Remember, lots of people claim to have read War and Peace and Das Kapital, but if you can prove it by commenting intelligently on the plot and characterisation employed by Tolstoy or the critique of capitalism proposed by Marx, then your Personal Statement will stand out for all the right reasons.

Visit www.pinnaclepersonalstatements.com for more help and advice with your UCAS Personal Statement.

Sunday, 3 November 2013

Writing Successful Personal Statements - Make it Contemporary

Giving your statement a 'contemporary' feel can really give it added impact. Whatever subject you're applying for,admissions staff want to see evidence of intellectual curiosity and an awareness of the subject in its broader context.

A statement for Law would look odd without any reference to current legal debates (e.g. the impact on civil liberties of counter terrorism measures), while a statement for Biochemistry would seem incomplete without some reference to a current innovation or discovery (e.g. the development of new medical treatments).

Visit www.pinnaclepersonalstatements.com for more help and advice with your UCAS Personal Statement. 

Writing Successful Personal Statements - Develop a Theme

One way to write an effective Personal Statement is to develop a central theme. This provides the Statement with a strong spine and allows you to better showcase your subject knowledge and interest, as well as making it easier to deploy evidence of your wider reading.

Don't be afraid to look beyond your AS or A level studies for a theme (in many ways this is to be encouraged as admissions tutors want to see evidence of intellectual breadth and ambition). Pick a theme that interests you - maybe one that links your current studies with something you would like to study further in future.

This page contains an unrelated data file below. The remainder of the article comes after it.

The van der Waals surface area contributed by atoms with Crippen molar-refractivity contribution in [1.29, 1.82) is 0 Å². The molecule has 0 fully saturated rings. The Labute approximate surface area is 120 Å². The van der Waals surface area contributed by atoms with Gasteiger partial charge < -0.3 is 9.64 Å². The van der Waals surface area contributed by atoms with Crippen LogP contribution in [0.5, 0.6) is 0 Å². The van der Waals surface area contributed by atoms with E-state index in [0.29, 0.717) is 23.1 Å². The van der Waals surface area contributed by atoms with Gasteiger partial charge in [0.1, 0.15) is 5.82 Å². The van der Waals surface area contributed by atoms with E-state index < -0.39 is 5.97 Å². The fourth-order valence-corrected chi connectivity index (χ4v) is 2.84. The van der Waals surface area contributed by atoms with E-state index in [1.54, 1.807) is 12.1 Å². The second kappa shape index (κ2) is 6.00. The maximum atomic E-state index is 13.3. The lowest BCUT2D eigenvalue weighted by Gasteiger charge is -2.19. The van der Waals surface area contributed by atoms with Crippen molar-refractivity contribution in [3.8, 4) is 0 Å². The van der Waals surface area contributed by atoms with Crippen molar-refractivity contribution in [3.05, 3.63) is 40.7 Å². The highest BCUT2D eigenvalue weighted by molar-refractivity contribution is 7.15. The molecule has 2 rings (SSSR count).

Some subjects like History lend naturally lend themselves to 'classic' debates which you could develop as a theme (e.g. the role of the individual in history). Other subjects like Economics or Politics probably require a more contemporary theme - something that's been in the news a lot. The same rules apply to the sciences too (in fact to most subjects) since most will have classic debates to you can develop or will have been in the news due to a recent development.

Visit www.pinnaclepersonalstatements.com for more help and advice.


Saturday, 2 November 2013

Writing Successful Personal Statements - Focus on What Matters

The first step to success is to keep a laser-like focus on the subject or course you are applying for. The purpose of the Statement is for you to explain to admissions staff why you want to study this, what aspects of the course or subject particularly interest you, and how your current portfolio of skills, experience and academic attainment make you ideally suited to its study and thereby worthy of a place.

This focus should dominate your statement and comprise at least 80% of its content. The weakest Personal Statements are often those which get the balance all wrong, losing sight of what they're applying for or never really engaging with it from the start.

Visit www.pinnaclepersonalstatements.com for more help and advice.